Welcome Home, Vietnam Veterans

By Guest Contributor June 15, 2010 16:37

Medal of Honor recipients Jon Cavaiani of Columbia (left) and Richard Pittman of Stockton greet the cheering crowd.

On  March 28, 2010, thousands of people gathered in downtown Sonora for the nation’s first “Welcome Home Vietnam Veterans” parade, organized by Vietnam Veterans of America Chapter 391. Here is one veteran’s view of the emotional event.

By George Eldridge

On September 29, 2009, California became the first state to make March 30 Welcome Home Vietnam Veterans Day. As the public affairs officer for VVA Chapter 391, I  felt this was the perfect opportunity to uncover the “Invisible Soldier” with a parade.

I thought The Vietnam Veteran had carried a description of “Invisible Soldier” long enough, and that this would provide ample opportunity to let the public meet those who had defended their freedom. Also, I wanted Vietnam veterans to realize that the public sentiment had changed and that Americans really did appreciate and honor their service.

I served in the Navy in Vietnam in 1965 to 1966, and was warned not to wear my uniform in public when I returned. For me, this parade achieved everything I hoped it would. Initially about 150 veterans signed up. When I arrived at the staging area that Sunday, 100 more Vietnam veterans were waiting. This put to rest earlier concerns by some in the community that nobody would show up.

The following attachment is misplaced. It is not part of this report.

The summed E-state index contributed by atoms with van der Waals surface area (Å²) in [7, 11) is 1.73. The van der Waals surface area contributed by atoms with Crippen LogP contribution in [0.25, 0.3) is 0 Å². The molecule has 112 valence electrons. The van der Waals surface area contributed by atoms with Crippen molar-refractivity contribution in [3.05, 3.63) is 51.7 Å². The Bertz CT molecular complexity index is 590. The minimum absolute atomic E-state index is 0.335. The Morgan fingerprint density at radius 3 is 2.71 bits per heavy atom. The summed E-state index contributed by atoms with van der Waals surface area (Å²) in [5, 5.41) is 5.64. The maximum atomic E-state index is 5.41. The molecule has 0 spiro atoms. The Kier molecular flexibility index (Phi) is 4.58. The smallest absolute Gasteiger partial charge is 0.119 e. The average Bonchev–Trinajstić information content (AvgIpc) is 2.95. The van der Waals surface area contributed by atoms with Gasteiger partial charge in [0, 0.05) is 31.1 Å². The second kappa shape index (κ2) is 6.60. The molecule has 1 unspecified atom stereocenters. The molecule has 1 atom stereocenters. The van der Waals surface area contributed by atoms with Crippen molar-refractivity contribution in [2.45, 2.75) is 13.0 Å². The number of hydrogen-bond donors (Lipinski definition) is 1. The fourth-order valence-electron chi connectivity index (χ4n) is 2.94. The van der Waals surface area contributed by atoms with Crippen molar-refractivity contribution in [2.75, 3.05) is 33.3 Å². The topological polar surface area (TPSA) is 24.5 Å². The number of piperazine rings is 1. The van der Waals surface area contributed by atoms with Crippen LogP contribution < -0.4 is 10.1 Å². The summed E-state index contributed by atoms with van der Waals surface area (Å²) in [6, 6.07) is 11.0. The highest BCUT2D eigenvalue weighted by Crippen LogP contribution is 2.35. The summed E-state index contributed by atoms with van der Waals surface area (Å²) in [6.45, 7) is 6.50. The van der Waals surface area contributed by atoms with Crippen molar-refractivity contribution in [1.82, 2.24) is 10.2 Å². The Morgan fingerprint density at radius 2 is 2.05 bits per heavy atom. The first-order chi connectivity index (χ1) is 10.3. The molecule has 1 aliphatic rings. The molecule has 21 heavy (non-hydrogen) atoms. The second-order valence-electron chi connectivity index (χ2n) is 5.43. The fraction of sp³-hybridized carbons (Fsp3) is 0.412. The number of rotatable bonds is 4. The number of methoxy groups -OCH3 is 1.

The veterans were surprised when they started down Washington Street. There were thousands of people waiting to cheer and express their gratitude. Veterans who had decided to not be in the parade started filtering into the ranks of the 250 already marching until the number grew to more than 400. Men who had defended freedom bravely had tears in their eyes as they marched.

For me, the high point was when I stopped my Jeep filled with Navy veterans in front of the local newspaper office. Four of them jumped out and unfurled a large American Flag, and the 59th Army Band played the National Anthem. I stood there saluting in my too-tight uniform with tears of pride welling in my eyes.

This was the nation’s first such parade in the 43 years since the Vietnam Conflict ended. While Chapter 391 organized the parade, more than 50 local sponsors made it possible and the huge turnout made it unforgettable.

On that sunny Sunday afternoon, veterans were able to feel the respect and appreciation from the crowds four and five deep all along Washington Street. This emotional event proved that Vietnam veterans were finally welcomed home.

By Guest Contributor June 15, 2010 16:37
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